Veteran heavy equipment analyst Eli Lustgarten is less of a believer in legacy demand on the ag side. “The question of pent-up demand one is a funny one in the world of agriculture. How long does a tractor last? The answer is one more year. You never necessarily need to spend money, and modern tractors have improved reliability and improved life,” says Lustgarten, president of ESL Consultants, St. Louis.
Still, Lustgarten says most factors are pointing toward a good year. There’s not nearly as much carryover crops in the supply chain, with corn seeing a particular decline in stocks. Additionally, weather issues in South America, most notably in the large production countries of Argentina and Brazil, are putting a dent on their forecasts.
Luke Zerby, brand marketing manager for New Holland Agriculture, says his company sees greater emphasis on ease of ownership. “We see more customers that are enjoying the rural lifestyle or farming while having a full-time job away from the farm, and with that is less time to do maintenance and more desire for equipment that is more automated and simplifies user operations.”
Moreover, the recently enacted tax reform act is good news for both equipment makers and farmers. “You are looking at government policies that favor investments. Not only tax cuts, but new depreciation rules and 100 percent write-offs,” Lustgarten says. “Things like that help. If they begin to make money, there’s some incentive to spend money.”
Duyck agrees. “I’m sure reduced taxation is a positive for the U.S. farmer, maybe not as much for the small farmer as the large farmer. And the manufacturers believe that reform is going to result in purchases of new equipment and greater capital investment.”
While crop prices have been inching upward, Duyck cautions against anticipating the figures reaching past highs. “When we talk to the USDA, they indicated that was a bubble, and we shouldn’t expect any time soon to go back to those levels of commodity prices,” he says.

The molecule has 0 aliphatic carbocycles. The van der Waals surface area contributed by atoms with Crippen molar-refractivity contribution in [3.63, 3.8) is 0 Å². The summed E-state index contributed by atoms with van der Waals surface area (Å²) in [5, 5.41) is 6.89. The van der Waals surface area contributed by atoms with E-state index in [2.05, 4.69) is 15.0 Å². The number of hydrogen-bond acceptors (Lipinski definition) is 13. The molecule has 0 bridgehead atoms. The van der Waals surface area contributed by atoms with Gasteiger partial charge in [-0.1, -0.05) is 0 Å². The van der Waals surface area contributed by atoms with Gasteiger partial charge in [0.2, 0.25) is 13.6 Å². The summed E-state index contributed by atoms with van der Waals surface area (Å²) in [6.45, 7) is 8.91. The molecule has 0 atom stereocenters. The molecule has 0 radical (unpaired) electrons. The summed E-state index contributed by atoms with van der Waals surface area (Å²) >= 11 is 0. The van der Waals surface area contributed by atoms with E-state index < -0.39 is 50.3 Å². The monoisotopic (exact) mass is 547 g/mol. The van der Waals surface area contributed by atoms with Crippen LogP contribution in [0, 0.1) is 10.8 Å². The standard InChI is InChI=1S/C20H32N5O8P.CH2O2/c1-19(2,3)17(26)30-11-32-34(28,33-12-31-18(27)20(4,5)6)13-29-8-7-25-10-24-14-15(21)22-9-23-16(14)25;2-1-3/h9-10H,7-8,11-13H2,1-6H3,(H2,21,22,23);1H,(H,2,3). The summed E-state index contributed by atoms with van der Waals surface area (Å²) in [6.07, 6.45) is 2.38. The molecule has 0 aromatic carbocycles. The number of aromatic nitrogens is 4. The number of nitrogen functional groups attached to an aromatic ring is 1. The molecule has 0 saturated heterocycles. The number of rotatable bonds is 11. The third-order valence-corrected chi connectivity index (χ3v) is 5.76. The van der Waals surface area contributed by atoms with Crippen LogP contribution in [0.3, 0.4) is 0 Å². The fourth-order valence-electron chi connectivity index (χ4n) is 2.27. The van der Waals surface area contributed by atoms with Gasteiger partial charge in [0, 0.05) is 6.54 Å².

There is but one thing truly threatening a bumper yield for ag equipment makers John Deere and the supply chain that serves them in the coming years: a trade war that yanks the American farmer off the soybean field and onto the battlefield.
“Moving into 2018, our survey results still show our members are positive and optimistic about the future, but a little less than they were in 2017. There’s some uncertainty about international trade and renegotiations of major trade agreements. Tariffs are on the minds of our members,” says Duyck.
The Section 232 tariffs announced earlier in the year, and the reactions to them, hit the ag equipment market in all directions. Few markets are more directly tied to international trade than the heavy equipment manufacturing base. Companies such as Deere and Caterpillar are truly global players, selling equipment into the world market where they compete against European and Asian makers of ag products. Raw material cost increases, such as steel, can shift the competitive balance (though the global presence of the largest players also allows them to shift production as necessary).
Moreover, their customers are likewise intricately tied to the rest of the world. U.S. farmers, particularly of commodities such as corn, wheat and soybeans, are among the world’s most productive, and benefit tremendously from selling to NAFTA partners and beyond.